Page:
"Ownership of a powerloom was to many the key which opened the door to a somewhat less burdensome and dreary life. Employment on a powerloom, even without ownership, yielded in most cases higher earnings than on handloom. Not only the handloom weaver, but also the low-paid agricultural labourer, the industrial worker, the refugee, the small trader, the educated young man of the middle class, the cured leper and the physically handicapped were all attracted to powerloom as a source of livelihood. In the process, bonds of occupational caste, personal prejudices and social inhibitions were cast aside. Powerloom was thus, in its own limited role, the usher of a new social order waiting on the old."
29.41 The dominant pattern of ownership of looms is about 4 per family, though one finds larger units which are covered by the Factories Act and some which could have normally attracted the provisions of the Factories Act but which have been artificially divided with name-plates of different owners. This phenomenon is common to all small-scale units. The Powerloom Enquiry Committee observed that in the last 15 years, growth of the industry "was rapid and when administration intervened to regulate it, it (the industry) proceeded in an unauthorised manner and because of the deep economic urges behind it, it was found difficult to curb or regulate it".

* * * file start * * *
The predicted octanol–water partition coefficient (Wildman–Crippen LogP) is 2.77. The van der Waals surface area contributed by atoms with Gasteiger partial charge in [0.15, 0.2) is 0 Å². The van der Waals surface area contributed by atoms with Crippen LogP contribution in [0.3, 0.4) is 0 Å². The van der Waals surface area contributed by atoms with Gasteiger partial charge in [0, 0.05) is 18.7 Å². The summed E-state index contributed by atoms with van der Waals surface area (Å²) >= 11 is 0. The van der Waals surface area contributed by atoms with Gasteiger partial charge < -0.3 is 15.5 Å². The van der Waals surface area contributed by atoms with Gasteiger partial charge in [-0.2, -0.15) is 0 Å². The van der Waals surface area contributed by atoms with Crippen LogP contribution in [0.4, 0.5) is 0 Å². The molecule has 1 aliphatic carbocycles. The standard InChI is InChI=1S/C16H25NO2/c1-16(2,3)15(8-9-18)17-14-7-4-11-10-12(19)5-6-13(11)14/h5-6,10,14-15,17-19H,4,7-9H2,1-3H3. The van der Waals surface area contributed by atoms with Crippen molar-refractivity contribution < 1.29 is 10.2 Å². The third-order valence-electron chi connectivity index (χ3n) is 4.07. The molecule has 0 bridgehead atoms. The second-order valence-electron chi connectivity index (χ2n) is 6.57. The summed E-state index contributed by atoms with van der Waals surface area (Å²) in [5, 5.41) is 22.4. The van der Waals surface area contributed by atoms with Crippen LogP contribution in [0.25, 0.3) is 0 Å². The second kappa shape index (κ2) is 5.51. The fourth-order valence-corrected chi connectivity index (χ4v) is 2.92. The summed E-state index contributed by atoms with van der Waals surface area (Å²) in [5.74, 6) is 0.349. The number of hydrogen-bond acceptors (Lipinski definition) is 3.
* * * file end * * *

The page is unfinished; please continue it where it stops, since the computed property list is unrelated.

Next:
29.42 Labour in some powerloom centres has been organised; but even with organisation, the benefits it has secured are marginal, mostly of the type which could be expected i.e., improvement in earnings as a result of the switch-over from handlooms to powerlooms. And these too have accrued where the employer has shown fairness in not splitting his unit. Where units have been split—and such cases are the majority—labour, and in some cases the small entrepreneur too, has suffered at the hands of intermediaries.
29.43 The condition inside the loom-shed (in many cases it is a residential place) is far from satisfactory. The sudden growth of the industry had its ill-effects not only on housing for men who ran the looms, but also on the space available for the looms. Owners have tried to make use of the limited accommodation to the fullest extent by installing as many looms as possible and the whole place looks so crowded that there is hardly any space to pass through. Since for a majority of looms, beaming is done outside, a weaver saves space on that account and uses it for another loom. The construction of the huts that house the looms, wherever this is essential, is purely of a temporary character; the surroundings are filthy and insanitary conditions prevail. In many places the walls are dilapidated, the lighting and ventilation inadequate, and the temperature oppressive, exposing the workmen to unhealthy and dangerous consequences. And yet, weavers keep on working without any apparent damage to their health. The deleterious effects in the system will probably show up in course of time, but since there is no health check, this could be only a surmise. Where the looms are installed in a dwelling place, one finds weaving accessories all lying about. Conditions of housing which were none too good before have deteriorated further. Some centres of powerlooms present the picture of industrial slums, with industrial waste littered on the streets. Municipal authorities, with their limited resources and always over-committed to other activities, cannot hope to cope with sanitation problems, though octroi on yarn yields them good revenue.